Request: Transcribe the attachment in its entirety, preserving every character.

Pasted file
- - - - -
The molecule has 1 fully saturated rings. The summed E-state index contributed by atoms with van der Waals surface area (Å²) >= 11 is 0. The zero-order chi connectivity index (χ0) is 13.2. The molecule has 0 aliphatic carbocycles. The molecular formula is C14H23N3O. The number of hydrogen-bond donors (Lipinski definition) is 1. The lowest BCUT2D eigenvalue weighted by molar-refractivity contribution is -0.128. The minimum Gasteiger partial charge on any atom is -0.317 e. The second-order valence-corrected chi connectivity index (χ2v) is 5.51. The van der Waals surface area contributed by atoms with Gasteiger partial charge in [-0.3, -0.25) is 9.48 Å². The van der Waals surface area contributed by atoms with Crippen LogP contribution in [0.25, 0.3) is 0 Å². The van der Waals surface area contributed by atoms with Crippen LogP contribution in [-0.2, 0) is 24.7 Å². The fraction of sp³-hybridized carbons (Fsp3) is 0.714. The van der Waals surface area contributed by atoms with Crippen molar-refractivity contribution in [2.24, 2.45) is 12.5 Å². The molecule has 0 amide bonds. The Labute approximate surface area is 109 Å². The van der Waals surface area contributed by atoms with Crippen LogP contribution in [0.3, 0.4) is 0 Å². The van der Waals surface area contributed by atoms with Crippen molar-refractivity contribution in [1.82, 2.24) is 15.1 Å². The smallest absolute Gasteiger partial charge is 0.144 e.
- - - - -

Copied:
The molecule has 1 fully saturated rings. The summed E-state index contributed by atoms with van der Waals surface area (Å²) >= 11 is 0. The zero-order chi connectivity index (χ0) is 13.2. The molecule has 0 aliphatic carbocycles. The molecular formula is C14H23N3O. The number of hydrogen-bond donors (Lipinski definition) is 1. The lowest BCUT2D eigenvalue weighted by molar-refractivity contribution is -0.128. The minimum Gasteiger partial charge on any atom is -0.317 e. The second-order valence-corrected chi connectivity index (χ2v) is 5.51. The van der Waals surface area contributed by atoms with Gasteiger partial charge in [-0.3, -0.25) is 9.48 Å². The van der Waals surface area contributed by atoms with Crippen LogP contribution in [0.25, 0.3) is 0 Å². The van der Waals surface area contributed by atoms with Crippen LogP contribution in [-0.2, 0) is 24.7 Å². The fraction of sp³-hybridized carbons (Fsp3) is 0.714. The van der Waals surface area contributed by atoms with Crippen molar-refractivity contribution in [2.24, 2.45) is 12.5 Å². The molecule has 0 amide bonds. The Labute approximate surface area is 109 Å². The van der Waals surface area contributed by atoms with Crippen LogP contribution in [0.3, 0.4) is 0 Å². The van der Waals surface area contributed by atoms with Crippen molar-refractivity contribution in [1.82, 2.24) is 15.1 Å². The smallest absolute Gasteiger partial charge is 0.144 e.